Here’s what you need to know.
Green Hydrogen: This fuel is also touted as a cleaner alternative because it can be obtained from sources such as water rather than fossil fuels, and is produced with renewable energy. But the fuel is still in the development stage, and some experts say that using solar or wind power to produce yet another fuel is a waste of precious renewable energy. Green hydrogen is widely recognized as suitable for heavy industry and large vehicles such as aircraft and ships.
heat pump: becoming a popular choice. There are two main types – air source heat pumps, which remove heat from the air, and ground source heat pumps, which extract heat from the ground – and both essentially work like the reverse of a refrigerator.
“If the government wants a chance to catch up, it needs a proper strategy and enough cash to clean our homes in a big way. That means enough subsidies for heat pump installations, especially for the poorest households. For, the removal of VAT on green home technologies. and a phase out of gas boilers by the beginning of the next decade,” said Doug Parr, Policy Director, Greenpeace UK.
Ahead of the COP26 summit, the UK government is due to set out its plans to cut carbon emissions from households in a policy paper in the coming weeks.
Despite this increase, heat pumps still meet less than 5% of global heating needs in buildings, the IEA said.
Gas is getting expensive, but is it worsening the climate crisis?
While some countries, such as the UK, celebrate their phase out of coal, they are using more gas – but natural gas isn’t exactly a low-emission fuel either.
One issue affecting the urgency with which people view the need to move away from natural gas is as simple as it can be named.
“The findings suggest that climate communicators should describe natural gas, which is the main component of this energy source, using the terms “methane gas” or “methane,” the researchers concluded.
The IEA has stated that no new fossil fuel boilers should be sold globally from 2025 if the world is to achieve net-zero greenhouse gas emissions by 2050, where the amount of emissions does not exceed those removed from the atmosphere.
This would require a major change. As many countries distance themselves from coal – which is generally the largest emitter of all widely used fossil fuels – they continue to play a large role in the energy mix as a “bridging fuel” during the transition to renewable energy. switching to natural gas.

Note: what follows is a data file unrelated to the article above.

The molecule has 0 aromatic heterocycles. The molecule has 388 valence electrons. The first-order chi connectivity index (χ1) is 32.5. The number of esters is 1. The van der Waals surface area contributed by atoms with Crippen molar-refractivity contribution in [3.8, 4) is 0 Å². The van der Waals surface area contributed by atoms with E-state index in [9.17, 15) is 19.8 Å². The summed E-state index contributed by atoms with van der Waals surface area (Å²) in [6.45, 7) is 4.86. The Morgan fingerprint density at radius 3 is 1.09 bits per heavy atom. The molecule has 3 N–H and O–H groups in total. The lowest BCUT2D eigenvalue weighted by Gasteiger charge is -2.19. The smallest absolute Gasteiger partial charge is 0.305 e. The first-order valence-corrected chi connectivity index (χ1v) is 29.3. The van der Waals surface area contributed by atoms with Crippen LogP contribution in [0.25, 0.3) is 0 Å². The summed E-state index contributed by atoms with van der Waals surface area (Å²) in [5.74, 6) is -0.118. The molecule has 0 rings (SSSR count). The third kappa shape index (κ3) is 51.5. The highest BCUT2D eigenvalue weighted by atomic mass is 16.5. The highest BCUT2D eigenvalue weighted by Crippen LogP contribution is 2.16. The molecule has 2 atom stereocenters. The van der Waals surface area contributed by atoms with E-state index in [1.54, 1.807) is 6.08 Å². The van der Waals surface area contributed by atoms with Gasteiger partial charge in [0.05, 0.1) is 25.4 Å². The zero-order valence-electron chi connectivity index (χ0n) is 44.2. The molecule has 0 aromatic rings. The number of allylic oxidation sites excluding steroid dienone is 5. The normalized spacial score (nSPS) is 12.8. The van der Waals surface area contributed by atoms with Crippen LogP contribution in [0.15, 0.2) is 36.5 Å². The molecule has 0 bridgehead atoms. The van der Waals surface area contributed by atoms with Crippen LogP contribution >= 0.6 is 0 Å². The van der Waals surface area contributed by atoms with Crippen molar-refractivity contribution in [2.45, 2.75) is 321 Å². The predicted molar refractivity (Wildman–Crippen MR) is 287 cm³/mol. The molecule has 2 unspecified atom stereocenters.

Why is it so hard to access these options?
People may not necessarily have that much power over the energy sources of their homes unless they are wealthy enough. It also depends on where you live – some countries have done more than others to help homes go off gas.
Plus, if you’re in a block of flats with as many people as there are people, you may have less than say.
The UK government has said it plans to ban gas boilers in new-built homes from 2025, with low-carbon heating systems replacing them. It also intends to stop the sale of new gas boilers from 2035.
But heat pumps remain expensive and their installation often requires extensive changes inside the property, said Katherine Ellsworth-Krebs, senior research associate in sustainability at the University of Lancaster, UK. As well as replacing their individual gas boilers, people may need to install larger radiators and underfloor heating to ensure that their homes are warm enough.
Ground source heat pumps require a place to either bury a pipe in a loop under the garden or dig a deep borehole. This is not always realistic in urban areas, where air source heat pumps – which look like air conditioning units – are a better option. “They don’t need as much space, but they’re not as efficient,” Ellsworth-Krebs told Granthshala.
That said, many of the country’s older, draftier homes also present a hindrance, as heat pumps produce a lower, continuous form of heating that works best with a tight building fabric.
The UK government has been accused of flip-flopping over its policies on solar panels and heat pumps, which have been waived and then withdrawn. Its flagship “Green Homes Grant” – which was supposed to help hundreds of thousands of homes improve their insulation and install low-carbon heating such as heat pumps – was scrapped in March after just six months.
“I think it shouldn’t be on you as a homeowner, or as a landlord, to have one of these big investments,” she said.
Granthshala’s Angela Dewan contributed to this report.
Credit : www.cnn.com